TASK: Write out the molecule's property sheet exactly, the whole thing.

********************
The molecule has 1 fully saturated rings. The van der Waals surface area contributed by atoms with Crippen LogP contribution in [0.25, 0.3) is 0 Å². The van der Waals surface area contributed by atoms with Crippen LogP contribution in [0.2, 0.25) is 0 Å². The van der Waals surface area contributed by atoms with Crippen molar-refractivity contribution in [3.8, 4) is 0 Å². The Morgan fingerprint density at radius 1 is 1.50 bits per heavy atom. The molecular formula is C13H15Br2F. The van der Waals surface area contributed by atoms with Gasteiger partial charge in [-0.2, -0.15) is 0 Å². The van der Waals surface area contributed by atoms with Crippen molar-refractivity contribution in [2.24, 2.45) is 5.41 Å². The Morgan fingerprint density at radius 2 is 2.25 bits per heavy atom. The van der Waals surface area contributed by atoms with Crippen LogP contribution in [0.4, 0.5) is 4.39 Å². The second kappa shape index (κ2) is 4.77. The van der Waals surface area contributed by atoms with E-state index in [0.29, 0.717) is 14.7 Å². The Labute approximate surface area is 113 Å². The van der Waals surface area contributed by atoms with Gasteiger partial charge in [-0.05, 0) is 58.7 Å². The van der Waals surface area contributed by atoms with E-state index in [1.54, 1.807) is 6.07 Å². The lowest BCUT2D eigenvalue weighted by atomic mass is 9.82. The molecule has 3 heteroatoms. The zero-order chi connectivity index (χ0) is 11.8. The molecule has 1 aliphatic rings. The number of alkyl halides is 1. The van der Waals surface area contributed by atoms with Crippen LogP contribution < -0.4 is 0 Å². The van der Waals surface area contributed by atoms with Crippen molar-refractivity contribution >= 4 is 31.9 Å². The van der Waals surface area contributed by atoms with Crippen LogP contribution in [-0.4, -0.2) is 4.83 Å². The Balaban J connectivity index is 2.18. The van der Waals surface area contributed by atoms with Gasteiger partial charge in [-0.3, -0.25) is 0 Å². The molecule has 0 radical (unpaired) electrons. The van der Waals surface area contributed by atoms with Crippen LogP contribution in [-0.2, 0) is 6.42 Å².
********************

The molecule has 1 fully saturated rings. The van der Waals surface area contributed by atoms with Crippen LogP contribution in [0.25, 0.3) is 0 Å². The van der Waals surface area contributed by atoms with Crippen LogP contribution in [0.2, 0.25) is 0 Å². The van der Waals surface area contributed by atoms with Crippen molar-refractivity contribution in [3.8, 4) is 0 Å². The Morgan fingerprint density at radius 1 is 1.50 bits per heavy atom. The molecular formula is C13H15Br2F. The van der Waals surface area contributed by atoms with Gasteiger partial charge in [-0.2, -0.15) is 0 Å². The van der Waals surface area contributed by atoms with Crippen molar-refractivity contribution in [2.24, 2.45) is 5.41 Å². The Morgan fingerprint density at radius 2 is 2.25 bits per heavy atom. The van der Waals surface area contributed by atoms with Crippen LogP contribution in [0.4, 0.5) is 4.39 Å². The second kappa shape index (κ2) is 4.77. The van der Waals surface area contributed by atoms with E-state index in [0.29, 0.717) is 14.7 Å². The Labute approximate surface area is 113 Å². The van der Waals surface area contributed by atoms with Gasteiger partial charge in [-0.05, 0) is 58.7 Å². The van der Waals surface area contributed by atoms with E-state index in [1.54, 1.807) is 6.07 Å². The lowest BCUT2D eigenvalue weighted by atomic mass is 9.82. The molecule has 3 heteroatoms. The zero-order chi connectivity index (χ0) is 11.8. The molecule has 1 aliphatic rings. The number of alkyl halides is 1. The van der Waals surface area contributed by atoms with Crippen LogP contribution < -0.4 is 0 Å². The van der Waals surface area contributed by atoms with Crippen molar-refractivity contribution >= 4 is 31.9 Å². The van der Waals surface area contributed by atoms with Crippen LogP contribution in [-0.4, -0.2) is 4.83 Å². The Balaban J connectivity index is 2.18. The van der Waals surface area contributed by atoms with Gasteiger partial charge in [-0.3, -0.25) is 0 Å². The molecule has 0 radical (unpaired) electrons. The van der Waals surface area contributed by atoms with Crippen LogP contribution in [-0.2, 0) is 6.42 Å².